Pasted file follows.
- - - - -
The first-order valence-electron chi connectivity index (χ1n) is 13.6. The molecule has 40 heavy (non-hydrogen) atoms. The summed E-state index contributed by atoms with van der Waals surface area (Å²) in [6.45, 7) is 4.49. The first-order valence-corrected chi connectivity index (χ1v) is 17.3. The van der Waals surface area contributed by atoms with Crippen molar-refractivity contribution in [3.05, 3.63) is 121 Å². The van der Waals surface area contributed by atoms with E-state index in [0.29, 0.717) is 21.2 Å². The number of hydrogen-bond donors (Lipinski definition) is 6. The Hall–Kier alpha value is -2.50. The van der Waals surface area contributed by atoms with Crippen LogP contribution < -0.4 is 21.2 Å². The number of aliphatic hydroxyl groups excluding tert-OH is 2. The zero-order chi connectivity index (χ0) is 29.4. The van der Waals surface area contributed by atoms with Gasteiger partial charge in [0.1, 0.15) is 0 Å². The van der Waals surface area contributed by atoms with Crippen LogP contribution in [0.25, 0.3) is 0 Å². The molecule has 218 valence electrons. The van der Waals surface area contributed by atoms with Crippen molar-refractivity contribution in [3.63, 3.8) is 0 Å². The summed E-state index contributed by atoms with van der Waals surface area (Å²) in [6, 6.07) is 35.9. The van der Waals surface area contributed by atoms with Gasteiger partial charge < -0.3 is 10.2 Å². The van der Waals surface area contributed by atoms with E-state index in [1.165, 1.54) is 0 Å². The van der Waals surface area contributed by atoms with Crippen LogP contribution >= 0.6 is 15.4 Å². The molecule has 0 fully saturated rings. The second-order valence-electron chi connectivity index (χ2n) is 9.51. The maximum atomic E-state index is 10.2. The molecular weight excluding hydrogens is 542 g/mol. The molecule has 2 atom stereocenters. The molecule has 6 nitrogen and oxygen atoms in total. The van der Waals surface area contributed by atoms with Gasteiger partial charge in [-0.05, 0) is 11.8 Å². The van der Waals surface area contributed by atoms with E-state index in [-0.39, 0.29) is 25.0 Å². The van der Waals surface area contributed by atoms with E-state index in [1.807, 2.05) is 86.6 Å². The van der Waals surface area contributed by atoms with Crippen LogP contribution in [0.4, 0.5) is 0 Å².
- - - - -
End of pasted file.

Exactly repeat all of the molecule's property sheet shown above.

The first-order valence-electron chi connectivity index (χ1n) is 13.6. The molecule has 40 heavy (non-hydrogen) atoms. The summed E-state index contributed by atoms with van der Waals surface area (Å²) in [6.45, 7) is 4.49. The first-order valence-corrected chi connectivity index (χ1v) is 17.3. The van der Waals surface area contributed by atoms with Crippen molar-refractivity contribution in [3.05, 3.63) is 121 Å². The van der Waals surface area contributed by atoms with E-state index in [0.29, 0.717) is 21.2 Å². The number of hydrogen-bond donors (Lipinski definition) is 6. The Hall–Kier alpha value is -2.50. The van der Waals surface area contributed by atoms with Crippen LogP contribution < -0.4 is 21.2 Å². The number of aliphatic hydroxyl groups excluding tert-OH is 2. The zero-order chi connectivity index (χ0) is 29.4. The van der Waals surface area contributed by atoms with Gasteiger partial charge in [0.1, 0.15) is 0 Å². The van der Waals surface area contributed by atoms with Crippen LogP contribution in [0.25, 0.3) is 0 Å². The molecule has 218 valence electrons. The van der Waals surface area contributed by atoms with Crippen molar-refractivity contribution in [3.63, 3.8) is 0 Å². The summed E-state index contributed by atoms with van der Waals surface area (Å²) in [6, 6.07) is 35.9. The van der Waals surface area contributed by atoms with Gasteiger partial charge < -0.3 is 10.2 Å². The van der Waals surface area contributed by atoms with E-state index in [1.165, 1.54) is 0 Å². The van der Waals surface area contributed by atoms with Crippen LogP contribution >= 0.6 is 15.4 Å². The molecule has 0 fully saturated rings. The second-order valence-electron chi connectivity index (χ2n) is 9.51. The maximum atomic E-state index is 10.2. The molecular weight excluding hydrogens is 542 g/mol. The molecule has 2 atom stereocenters. The molecule has 6 nitrogen and oxygen atoms in total. The van der Waals surface area contributed by atoms with Gasteiger partial charge in [-0.05, 0) is 11.8 Å². The van der Waals surface area contributed by atoms with E-state index in [-0.39, 0.29) is 25.0 Å². The van der Waals surface area contributed by atoms with E-state index in [1.807, 2.05) is 86.6 Å². The van der Waals surface area contributed by atoms with Crippen LogP contribution in [0.4, 0.5) is 0 Å².